Although the Evidence Act 1995 (Cth) has been around for over 15 years now, and of course the common law in relation to legal professional privilege for years longer, challenges to claims for privilege only seem to be increasing. Partner, Anne Freeman, examines two recent Supreme Court of NSW decisions.
In Transgrid v Members of Lloyds Syndicate, the issue was whether documents produced under subpoena by a consultant to Transgrid were privileged from production in circumstances in which the consultant had been provided with copies of correspondence between Transgrid and its lawyers, and in one case, a letter between another consultant retained by Transgrid and Transgrid’s lawyers.
Central to the determination of the matter was whether the subpoenaed consultant was relevantly an agent for the purpose of the definition of “client” in section 117 of the Evidence Act.
Reference was made to the NSW Court of Appeal decision in Meteyard v Love, in which it was held that independent consultants engaged by an insurer to investigate a loss were agents of the insurer. In light of that, Justice Ball considered that if the purpose of a communication between a client and a third party such as an independent consultant is to enable the third party/ consultant to assist the client in some way, and the third party/consultant has no interest in the communication other than to provide that assistance, then that third party/consultant is acting as the agent of the client for the purpose of that communication.
Included in the consultant’s scope of retainer was relevantly to assist to negotiate and manage contract disputes on behalf of Transgrid and to manage the construction project.
His Honour found that the consultant had received copies of the communications as agent for Transgrid, noting that many of the letters were prepared by Transgrid’s lawyers to advise it on claims under the construction contract and that the evidence was that the communications had been provided to the consultant so that it could provide assistance in relation to those claims.
As a result, the claim for privilege was upheld and the documents produced could not be inspected.
Maintenance of such a privilege claim will be reliant upon evidence of the scope of work to be undertaken by the third party/ consultant and, as always, the purpose of the relevant communications.
The issue for Justice White in Fenwick v Wambo Coal Pty Limited was whether there had been a waiver of privilege over legal advice provided to the defendant because of the discovery by the defendant of a draft letter from the defendant to the plaintiff which referred to the legal advice.
The draft letter relevantly provided as follows:
“Wambo Coal referred your email and previous correspondence to its lawyers for legal advice on this issue. The legal advice Wambo Coal received is as follows:
- There is a registered right of way across Lot 1 in DP110084 and Lot 2 in DP1100874. This is depicted as the ‘Existing R.O.W.’ on the attached plan. This is the right of way you use to access and egress your land, and Wambo Coal will continue to observe to this right of way.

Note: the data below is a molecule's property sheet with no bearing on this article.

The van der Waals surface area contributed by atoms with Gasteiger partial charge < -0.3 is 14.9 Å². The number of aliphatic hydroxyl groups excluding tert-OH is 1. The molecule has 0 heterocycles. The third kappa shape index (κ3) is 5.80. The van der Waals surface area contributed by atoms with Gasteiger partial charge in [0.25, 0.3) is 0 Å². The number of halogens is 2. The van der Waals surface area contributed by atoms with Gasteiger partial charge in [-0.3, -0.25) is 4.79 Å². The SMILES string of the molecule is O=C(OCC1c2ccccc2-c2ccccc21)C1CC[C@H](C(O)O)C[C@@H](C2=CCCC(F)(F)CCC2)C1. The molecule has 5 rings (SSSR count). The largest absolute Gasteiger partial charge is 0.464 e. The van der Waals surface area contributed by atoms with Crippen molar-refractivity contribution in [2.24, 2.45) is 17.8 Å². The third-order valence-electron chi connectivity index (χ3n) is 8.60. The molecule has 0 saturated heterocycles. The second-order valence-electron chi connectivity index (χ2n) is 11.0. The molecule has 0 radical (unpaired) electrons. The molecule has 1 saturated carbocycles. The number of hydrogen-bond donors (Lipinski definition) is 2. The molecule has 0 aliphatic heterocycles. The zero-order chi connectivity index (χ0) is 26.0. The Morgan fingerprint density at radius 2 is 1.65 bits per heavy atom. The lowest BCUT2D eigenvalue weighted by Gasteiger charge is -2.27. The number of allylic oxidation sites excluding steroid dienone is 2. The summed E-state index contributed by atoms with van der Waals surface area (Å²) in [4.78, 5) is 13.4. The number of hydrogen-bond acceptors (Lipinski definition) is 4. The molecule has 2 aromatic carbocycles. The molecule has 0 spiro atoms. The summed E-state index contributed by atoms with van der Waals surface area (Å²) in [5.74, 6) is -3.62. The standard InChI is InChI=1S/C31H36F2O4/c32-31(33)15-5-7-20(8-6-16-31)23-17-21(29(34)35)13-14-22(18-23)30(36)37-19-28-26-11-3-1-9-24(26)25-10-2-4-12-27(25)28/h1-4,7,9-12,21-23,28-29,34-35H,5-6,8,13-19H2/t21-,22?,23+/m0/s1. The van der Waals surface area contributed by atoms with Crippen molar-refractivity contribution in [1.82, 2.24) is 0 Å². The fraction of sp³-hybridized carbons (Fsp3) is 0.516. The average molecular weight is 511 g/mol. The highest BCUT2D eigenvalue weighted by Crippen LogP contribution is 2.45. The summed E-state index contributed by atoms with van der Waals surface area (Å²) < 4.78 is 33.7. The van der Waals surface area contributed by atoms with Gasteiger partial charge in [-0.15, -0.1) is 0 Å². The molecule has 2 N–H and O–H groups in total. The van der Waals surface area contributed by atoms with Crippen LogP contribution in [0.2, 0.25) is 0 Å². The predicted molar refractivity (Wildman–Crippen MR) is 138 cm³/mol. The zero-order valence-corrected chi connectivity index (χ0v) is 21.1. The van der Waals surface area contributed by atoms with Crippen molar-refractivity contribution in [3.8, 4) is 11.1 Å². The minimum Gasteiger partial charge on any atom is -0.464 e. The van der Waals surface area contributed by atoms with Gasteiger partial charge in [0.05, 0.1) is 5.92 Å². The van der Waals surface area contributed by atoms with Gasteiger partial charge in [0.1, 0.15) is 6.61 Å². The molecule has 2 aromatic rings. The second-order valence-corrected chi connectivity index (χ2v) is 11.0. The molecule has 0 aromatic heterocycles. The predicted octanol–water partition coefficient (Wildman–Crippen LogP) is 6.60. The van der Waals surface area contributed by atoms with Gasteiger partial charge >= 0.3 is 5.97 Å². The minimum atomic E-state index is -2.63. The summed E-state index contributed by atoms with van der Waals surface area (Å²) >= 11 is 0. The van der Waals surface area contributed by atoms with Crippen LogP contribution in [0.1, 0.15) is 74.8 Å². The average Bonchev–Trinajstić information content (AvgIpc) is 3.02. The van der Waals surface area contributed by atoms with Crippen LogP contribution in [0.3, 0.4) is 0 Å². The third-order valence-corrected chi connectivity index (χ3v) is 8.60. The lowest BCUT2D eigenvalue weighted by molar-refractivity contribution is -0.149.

- In relation to the right of way you have claimed to cross Lot 83 in DP548749, depicted as the ‘R.O.W. in Question’ on the plan, Wambo Coal has been advised that Lot 83 is not encumbered with the right of way you are claiming. A copy of the relevant title is attached. The only right of way registered over Lot 83 is in relation to Lot 82, which is also owned by Wambo Coal.
It would appear that you do not have a legal right of way across Lot 83. Therefore Wambo Coal cannot allow you to enter Lot 83 and you must not do so. In the circumstances, Wambo Coal does not intend to repair the crossing of South Wambo Creek situated in Lot 83…”
The draft letter was never sent. It was, however, discovered by the defendant and produced for inspection based upon the view that it was not privileged. Accordingly, it could not be argued that the production of the document was inadvertent, unintentional or mistaken. But the defendant did argue, first, that the substance of the legal advice was not disclosed, such that the discovery of the draft letter did not amount to a waiver, and second, if it was so disclosed, that the production of the document on discovery was under compulsion of law, i.e. not voluntary.
In determining the first argument, his Honour summarised the authorities as to whether the substance of the advice had been disclosed. His Honour concluded that the “balance of authority is that at least an express or implied summary of legal advice received amounts to disclosure of the substance of the advice”. (See the Authorities on disclosure table opposite, for a review of some of the decisions)
Justice White concluded that the draft letter disclosed not only what is said to be the conclusions of the legal advice but the reasoning behind those conclusions. Therefore there had been a disclosure of the substance of the legal advice.
The question then became whether the disclosure had been voluntary. Justice White found that the discovery of the document was under compulsion of law but that production of the document for inspection was not necessary if the draft letter itself was privileged. His Honour’s view was that the defendant could have claimed privilege over the draft letter as adducing evidence of the draft letter would have resulted in the disclosure of confidential privileged communications between the defendant’s lawyers and their client.
Even though the defendant had taken what his Honour considered to be a mistaken view that it could not claim privilege over the draft letter, it could not be said that the disclosure of the letter was not knowing and voluntary. As a result, the legal advice had to be produced for inspection by the plaintiff.
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